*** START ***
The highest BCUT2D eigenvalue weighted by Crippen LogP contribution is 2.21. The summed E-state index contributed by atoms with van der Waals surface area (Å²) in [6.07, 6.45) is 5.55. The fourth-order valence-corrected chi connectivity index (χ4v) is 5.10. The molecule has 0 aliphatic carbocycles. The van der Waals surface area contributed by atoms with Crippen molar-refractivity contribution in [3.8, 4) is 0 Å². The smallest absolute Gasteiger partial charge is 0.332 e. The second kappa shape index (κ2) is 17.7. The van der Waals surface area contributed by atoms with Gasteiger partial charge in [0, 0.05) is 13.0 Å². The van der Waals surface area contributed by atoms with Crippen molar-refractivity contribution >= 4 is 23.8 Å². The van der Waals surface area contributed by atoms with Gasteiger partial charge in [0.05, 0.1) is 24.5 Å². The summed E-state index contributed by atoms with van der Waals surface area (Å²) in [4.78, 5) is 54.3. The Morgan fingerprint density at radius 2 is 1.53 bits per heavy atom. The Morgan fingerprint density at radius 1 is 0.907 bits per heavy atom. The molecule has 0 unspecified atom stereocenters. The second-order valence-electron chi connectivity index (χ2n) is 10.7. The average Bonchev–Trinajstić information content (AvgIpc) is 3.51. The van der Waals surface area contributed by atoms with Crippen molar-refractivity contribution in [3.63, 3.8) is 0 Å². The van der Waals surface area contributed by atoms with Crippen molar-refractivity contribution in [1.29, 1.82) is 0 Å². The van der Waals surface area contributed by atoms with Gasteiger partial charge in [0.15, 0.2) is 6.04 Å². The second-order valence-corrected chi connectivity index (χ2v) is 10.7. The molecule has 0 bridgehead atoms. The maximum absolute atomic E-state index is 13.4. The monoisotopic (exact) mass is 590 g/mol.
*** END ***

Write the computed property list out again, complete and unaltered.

The highest BCUT2D eigenvalue weighted by Crippen LogP contribution is 2.21. The summed E-state index contributed by atoms with van der Waals surface area (Å²) in [6.07, 6.45) is 5.55. The fourth-order valence-corrected chi connectivity index (χ4v) is 5.10. The molecule has 0 aliphatic carbocycles. The van der Waals surface area contributed by atoms with Crippen molar-refractivity contribution in [3.8, 4) is 0 Å². The smallest absolute Gasteiger partial charge is 0.332 e. The second kappa shape index (κ2) is 17.7. The van der Waals surface area contributed by atoms with Gasteiger partial charge in [0, 0.05) is 13.0 Å². The van der Waals surface area contributed by atoms with Crippen molar-refractivity contribution >= 4 is 23.8 Å². The van der Waals surface area contributed by atoms with Gasteiger partial charge in [0.05, 0.1) is 24.5 Å². The summed E-state index contributed by atoms with van der Waals surface area (Å²) in [4.78, 5) is 54.3. The Morgan fingerprint density at radius 2 is 1.53 bits per heavy atom. The Morgan fingerprint density at radius 1 is 0.907 bits per heavy atom. The molecule has 0 unspecified atom stereocenters. The second-order valence-electron chi connectivity index (χ2n) is 10.7. The average Bonchev–Trinajstić information content (AvgIpc) is 3.51. The van der Waals surface area contributed by atoms with Crippen molar-refractivity contribution in [3.63, 3.8) is 0 Å². The van der Waals surface area contributed by atoms with Crippen molar-refractivity contribution in [1.29, 1.82) is 0 Å². The van der Waals surface area contributed by atoms with Gasteiger partial charge in [0.15, 0.2) is 6.04 Å². The second-order valence-corrected chi connectivity index (χ2v) is 10.7. The molecule has 0 bridgehead atoms. The maximum absolute atomic E-state index is 13.4. The monoisotopic (exact) mass is 590 g/mol.